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Video Interview: Intel Federal’s Jim Brinker Shares How CHIPS Act of 2022 Can Revitalize American Chip Manufacturing

Since the 1990s, American semiconductor chip manufacturing has declined while U.S. reliance on foreign manufacturers has increased, posing significant risk to national and economic security. The CHIPS and Science Act of 2022, signed into law in August, is changing that narrative, and domestic chip manufacturers like Intel are turning the new legislation into action.

To discuss the current state of global microelectronics, the adversarial threats we’re facing and how the CHIPS Act is making historic and much-needed investments in American chip manufacturing, Executive Mosaic spoke with Jim Brinker, president and general manager of Intel Federal and three-time Wash100 Award winner, in a recent video interview.

“If you go back to 1990, 80 percent of all chips were manufactured in the U.S. Today, 80 percent of all chips are manufactured in Asia — we only manufacture 12 percent of chips, and Europe is only eight percent. That has to change,” said Brinker in conversation with Executive Mosaic’s Summer Myatt.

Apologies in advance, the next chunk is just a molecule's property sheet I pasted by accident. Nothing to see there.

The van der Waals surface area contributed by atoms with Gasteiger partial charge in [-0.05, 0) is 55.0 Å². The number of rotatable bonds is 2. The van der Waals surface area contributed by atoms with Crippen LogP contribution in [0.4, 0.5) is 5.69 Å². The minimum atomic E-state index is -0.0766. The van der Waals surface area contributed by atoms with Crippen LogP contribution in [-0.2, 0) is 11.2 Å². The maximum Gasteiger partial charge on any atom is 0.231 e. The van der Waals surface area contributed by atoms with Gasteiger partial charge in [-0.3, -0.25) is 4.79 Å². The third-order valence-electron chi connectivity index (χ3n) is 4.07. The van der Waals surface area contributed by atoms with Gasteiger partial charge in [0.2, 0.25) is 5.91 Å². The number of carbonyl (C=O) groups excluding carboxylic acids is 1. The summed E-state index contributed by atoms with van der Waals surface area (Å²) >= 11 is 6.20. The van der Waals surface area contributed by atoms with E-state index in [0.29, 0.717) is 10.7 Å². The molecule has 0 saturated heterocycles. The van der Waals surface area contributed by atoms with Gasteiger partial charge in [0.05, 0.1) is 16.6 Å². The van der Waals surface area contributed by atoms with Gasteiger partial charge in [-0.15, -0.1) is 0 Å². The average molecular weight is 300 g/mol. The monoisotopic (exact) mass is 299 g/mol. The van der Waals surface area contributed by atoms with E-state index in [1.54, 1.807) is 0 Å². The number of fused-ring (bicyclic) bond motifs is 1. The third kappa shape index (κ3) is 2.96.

Today, Brinker said Intel is working to rebalance the ratio and bring U.S. chip manufacturing up to 50 percent of global output with the help of funding from the CHIPS Act. The bill is investing $52.7 billion in U.S.-based microelectronics and includes tax incentives and grants to support the construction of new fabrication plants, or “fabs.”

Last year, Intel broke ground on two new fabs in Arizona, and in September, the company began construction on a new fab near Columbus, Ohio to ramp up domestic chip production. Brinker noted that fab construction can take three to four years to complete, so it will likely be a few years until production begins and we can actually start to feel the boost in our supply chains and “bring Silicon back to the heartland.”

In the meantime, Intel is working on a number of initiatives and programs that rely on semiconductor chips and have the potential to make significant impacts across a broad range of industries and sectors. Brinker said Intel is currently building the Aurora Exascale Supercomputer, which is expected to impact healthcare, weather forecasting and a host of other critical areas. 

Brinker also discussed the new and emerging technologies that are opening up exciting opportunities for the federal government in areas like artificial intelligence, 5G, autonomous vehicles, satellite communications, energy efficiency, quantum computing, cloud and more.

Click here to watch the full video interview with Intel Federal’s Jim Brinker, and be sure to subscribe to Executive Mosaic’s YouTube channel so you never miss a video!

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